/ ...been through all kinds of changes. Yes, Bob could feel that. What matters to me is what I could be to just one girl... You still believe in me? And then something about a dream. / once had a dream. So I packed up and split for the city. Where I found out my lonely life wasn’t so pretty. True, true! God only knew. Wouldn’t it have been nice to live together in the kind of world where they belonged?
It was late — one or two in the morning. The record ended. Bob put on Blonde on Blonde. It was windy outside — a storm coming in off the sea, maybe. Bob turned up the volume and went back to work on his poems. Lines from Dylan’s songs kept crawling down his fingers and wriggling into his notebook. He was writing a poem about Sylvia. It was difficult, labored — he couldn’t make her clear in the poem. He thought about her face. The round, hollow, sunken eyes — shadows in there. The ghost of electricity. The wind howled. Howls — Howls in the bowls of her eyes. The bulbs of her eyes. The bones? The ghost of electricity howls in the what of her eyes?
Bob closed his eyes and ran his fingers over them, rubbing to relieve the pressure. The light was bad in the back room where he was working. He shut his notebook, turned off the record and lights and retired to the front of the cottage, where he slept. As he went from room to room in the dark, he heard a gate bang outside. The wind was getting stronger, blowing up a real gale.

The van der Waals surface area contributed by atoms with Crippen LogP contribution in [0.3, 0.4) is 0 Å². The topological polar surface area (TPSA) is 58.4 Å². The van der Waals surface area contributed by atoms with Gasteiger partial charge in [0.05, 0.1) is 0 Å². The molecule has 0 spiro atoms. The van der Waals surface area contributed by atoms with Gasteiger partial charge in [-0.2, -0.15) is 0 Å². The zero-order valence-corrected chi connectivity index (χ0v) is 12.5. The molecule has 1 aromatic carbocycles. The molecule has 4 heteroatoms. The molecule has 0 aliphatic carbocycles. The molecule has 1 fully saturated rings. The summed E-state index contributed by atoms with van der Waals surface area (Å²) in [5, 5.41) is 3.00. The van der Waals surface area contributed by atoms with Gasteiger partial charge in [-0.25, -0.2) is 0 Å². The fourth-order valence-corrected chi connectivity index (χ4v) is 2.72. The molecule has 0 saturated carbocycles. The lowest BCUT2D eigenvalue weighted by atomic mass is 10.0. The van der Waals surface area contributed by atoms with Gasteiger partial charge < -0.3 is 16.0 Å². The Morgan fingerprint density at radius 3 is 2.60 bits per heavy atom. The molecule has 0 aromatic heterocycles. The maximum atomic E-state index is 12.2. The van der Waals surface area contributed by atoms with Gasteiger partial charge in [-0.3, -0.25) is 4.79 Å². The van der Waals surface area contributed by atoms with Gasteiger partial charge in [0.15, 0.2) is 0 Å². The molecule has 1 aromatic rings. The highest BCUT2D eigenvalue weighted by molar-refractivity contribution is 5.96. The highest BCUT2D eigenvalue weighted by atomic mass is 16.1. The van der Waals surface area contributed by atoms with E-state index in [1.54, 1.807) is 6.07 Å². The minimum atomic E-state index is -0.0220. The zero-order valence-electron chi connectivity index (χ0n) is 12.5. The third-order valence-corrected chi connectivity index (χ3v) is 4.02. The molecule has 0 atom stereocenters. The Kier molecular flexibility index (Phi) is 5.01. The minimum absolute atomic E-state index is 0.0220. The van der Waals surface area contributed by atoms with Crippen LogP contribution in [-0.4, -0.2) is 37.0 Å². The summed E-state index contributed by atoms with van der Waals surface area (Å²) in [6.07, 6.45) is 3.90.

The bedroom Bob used was on the side of the house that faced the North Sea, and his window took the brunt of most big storms. Once a strong wind had blown down the pasture fence across the road, and Bob had awakened to the sight of several large cows staring in at him, only a few feet from his bed. The cottage was surrounded by marshy pasture, beyond which, to the east, lay the sea. It was a desolate spot at best. In bad weather, living there made Bob feel like a lighthouse keeper. A terrific, utter loneliness that shrieked almost as loud as the wind. Bob half liked it.